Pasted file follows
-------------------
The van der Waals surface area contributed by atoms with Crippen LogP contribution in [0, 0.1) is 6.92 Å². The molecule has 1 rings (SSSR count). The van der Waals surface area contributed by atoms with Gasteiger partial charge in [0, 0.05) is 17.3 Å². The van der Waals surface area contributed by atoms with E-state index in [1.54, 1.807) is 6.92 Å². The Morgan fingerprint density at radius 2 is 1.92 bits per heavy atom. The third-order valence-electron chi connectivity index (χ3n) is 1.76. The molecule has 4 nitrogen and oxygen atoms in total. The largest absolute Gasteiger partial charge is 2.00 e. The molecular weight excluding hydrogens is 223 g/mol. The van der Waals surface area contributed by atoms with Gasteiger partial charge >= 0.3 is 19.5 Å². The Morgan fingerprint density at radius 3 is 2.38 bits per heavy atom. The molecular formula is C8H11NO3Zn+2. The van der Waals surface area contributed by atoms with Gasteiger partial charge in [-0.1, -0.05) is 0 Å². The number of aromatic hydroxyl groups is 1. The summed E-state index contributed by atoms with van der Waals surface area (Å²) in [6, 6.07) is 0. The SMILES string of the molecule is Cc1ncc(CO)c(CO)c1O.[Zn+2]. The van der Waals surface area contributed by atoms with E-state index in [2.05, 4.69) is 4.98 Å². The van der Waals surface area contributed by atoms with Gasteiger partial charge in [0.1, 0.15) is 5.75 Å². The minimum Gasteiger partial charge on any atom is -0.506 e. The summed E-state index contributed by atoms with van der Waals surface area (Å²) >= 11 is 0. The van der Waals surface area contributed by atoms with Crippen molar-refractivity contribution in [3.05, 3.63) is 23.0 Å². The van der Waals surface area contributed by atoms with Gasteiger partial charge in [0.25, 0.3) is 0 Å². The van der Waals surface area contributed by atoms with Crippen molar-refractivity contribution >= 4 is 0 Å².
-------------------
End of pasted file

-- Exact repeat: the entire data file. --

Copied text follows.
The van der Waals surface area contributed by atoms with Crippen LogP contribution in [0, 0.1) is 6.92 Å². The molecule has 1 rings (SSSR count). The van der Waals surface area contributed by atoms with Gasteiger partial charge in [0, 0.05) is 17.3 Å². The van der Waals surface area contributed by atoms with E-state index in [1.54, 1.807) is 6.92 Å². The Morgan fingerprint density at radius 2 is 1.92 bits per heavy atom. The third-order valence-electron chi connectivity index (χ3n) is 1.76. The molecule has 4 nitrogen and oxygen atoms in total. The largest absolute Gasteiger partial charge is 2.00 e. The molecular weight excluding hydrogens is 223 g/mol. The van der Waals surface area contributed by atoms with Gasteiger partial charge >= 0.3 is 19.5 Å². The Morgan fingerprint density at radius 3 is 2.38 bits per heavy atom. The molecular formula is C8H11NO3Zn+2. The van der Waals surface area contributed by atoms with Gasteiger partial charge in [-0.1, -0.05) is 0 Å². The number of aromatic hydroxyl groups is 1. The summed E-state index contributed by atoms with van der Waals surface area (Å²) in [6, 6.07) is 0. The SMILES string of the molecule is Cc1ncc(CO)c(CO)c1O.[Zn+2]. The van der Waals surface area contributed by atoms with E-state index in [2.05, 4.69) is 4.98 Å². The van der Waals surface area contributed by atoms with Gasteiger partial charge in [0.1, 0.15) is 5.75 Å². The minimum Gasteiger partial charge on any atom is -0.506 e. The summed E-state index contributed by atoms with van der Waals surface area (Å²) >= 11 is 0. The van der Waals surface area contributed by atoms with Crippen molar-refractivity contribution in [3.05, 3.63) is 23.0 Å². The van der Waals surface area contributed by atoms with Gasteiger partial charge in [0.25, 0.3) is 0 Å². The van der Waals surface area contributed by atoms with Crippen molar-refractivity contribution >= 4 is 0 Å².